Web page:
In November, science journalist Carl Zimmer kicked off the Fifth Annual Microbiome Symposium—an event co-hosted by Penn Vet’s Center for Host-Microbial Interactions and PennCHOP Microbiome Center—with a public talk about Science Reporting in the Age of Fake News. In advance of the event, he offered some thoughts and advice about the fake news phenomenon.
When it began: In science, the issue of fake news has been growing for a while, whether it’s websites that claim to be offering information on vaccines, trying to get people to not vaccinate, or creationist websites, or websites that distort research on climate change.
Why scientists — and everyone else — need to keep up with fake news: This issue affects everybody. It’s important for anybody reading about science in online news sources or listening to podcasts or hearing about it on the news. And it’s also important for scientists because they need to understand how their work is being perceived, how people are learning about what they do, and what are the ways that it’s being framed, or how it’s sometimes being distorted.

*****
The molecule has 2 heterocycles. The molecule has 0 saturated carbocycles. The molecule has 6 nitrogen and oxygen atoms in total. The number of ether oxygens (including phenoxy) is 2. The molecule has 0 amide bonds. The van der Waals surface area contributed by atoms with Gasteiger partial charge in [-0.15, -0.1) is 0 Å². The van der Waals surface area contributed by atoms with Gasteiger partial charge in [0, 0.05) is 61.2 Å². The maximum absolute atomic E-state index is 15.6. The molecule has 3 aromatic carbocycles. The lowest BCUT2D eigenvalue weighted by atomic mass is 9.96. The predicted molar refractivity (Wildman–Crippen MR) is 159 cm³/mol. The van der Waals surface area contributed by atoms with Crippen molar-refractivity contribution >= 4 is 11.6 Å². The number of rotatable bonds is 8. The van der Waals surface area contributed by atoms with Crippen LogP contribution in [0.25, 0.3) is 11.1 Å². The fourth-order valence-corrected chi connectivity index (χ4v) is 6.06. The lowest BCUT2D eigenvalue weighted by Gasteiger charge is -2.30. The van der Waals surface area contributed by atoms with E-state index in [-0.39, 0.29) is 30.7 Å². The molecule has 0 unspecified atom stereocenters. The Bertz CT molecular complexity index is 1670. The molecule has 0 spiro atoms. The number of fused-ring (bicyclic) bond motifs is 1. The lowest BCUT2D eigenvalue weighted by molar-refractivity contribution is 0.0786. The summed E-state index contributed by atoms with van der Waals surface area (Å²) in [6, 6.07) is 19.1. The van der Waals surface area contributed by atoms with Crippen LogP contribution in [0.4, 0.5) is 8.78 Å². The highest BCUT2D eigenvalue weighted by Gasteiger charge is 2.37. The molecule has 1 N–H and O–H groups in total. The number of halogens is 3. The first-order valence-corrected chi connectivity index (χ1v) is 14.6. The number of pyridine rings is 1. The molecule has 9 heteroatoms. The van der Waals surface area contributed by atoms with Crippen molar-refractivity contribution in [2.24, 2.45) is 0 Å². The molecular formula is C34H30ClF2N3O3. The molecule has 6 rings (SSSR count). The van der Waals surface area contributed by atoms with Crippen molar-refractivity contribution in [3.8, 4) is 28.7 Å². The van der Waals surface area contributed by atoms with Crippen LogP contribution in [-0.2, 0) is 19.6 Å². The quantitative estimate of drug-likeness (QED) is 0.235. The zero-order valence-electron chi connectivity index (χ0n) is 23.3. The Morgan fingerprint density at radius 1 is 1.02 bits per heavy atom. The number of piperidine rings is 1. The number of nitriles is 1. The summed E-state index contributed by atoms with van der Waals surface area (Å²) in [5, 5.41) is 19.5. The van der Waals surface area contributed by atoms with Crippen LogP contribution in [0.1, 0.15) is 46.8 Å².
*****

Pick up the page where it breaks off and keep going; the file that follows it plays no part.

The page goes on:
How we can be responsible readers: We must be more aware of the misinformation and disinformation out there. You can’t passively take in things and pass them along to friends saying, “Gosh, did you see this?” If something seems to explain the world in a convincing way that fits in with the values you already have, it’s very easy to get taken in. I think we should also hold each other to task. If a friend is sharing fake news about science, we need to say, “You should stop doing that, and here’s why it’s wrong.”
This article is adapted, with permission, from one that appeared in Penn Today on November 2, 2018. For the full article visit: penntoday.upenn.edu/news/getting-science-right-fake-news-era.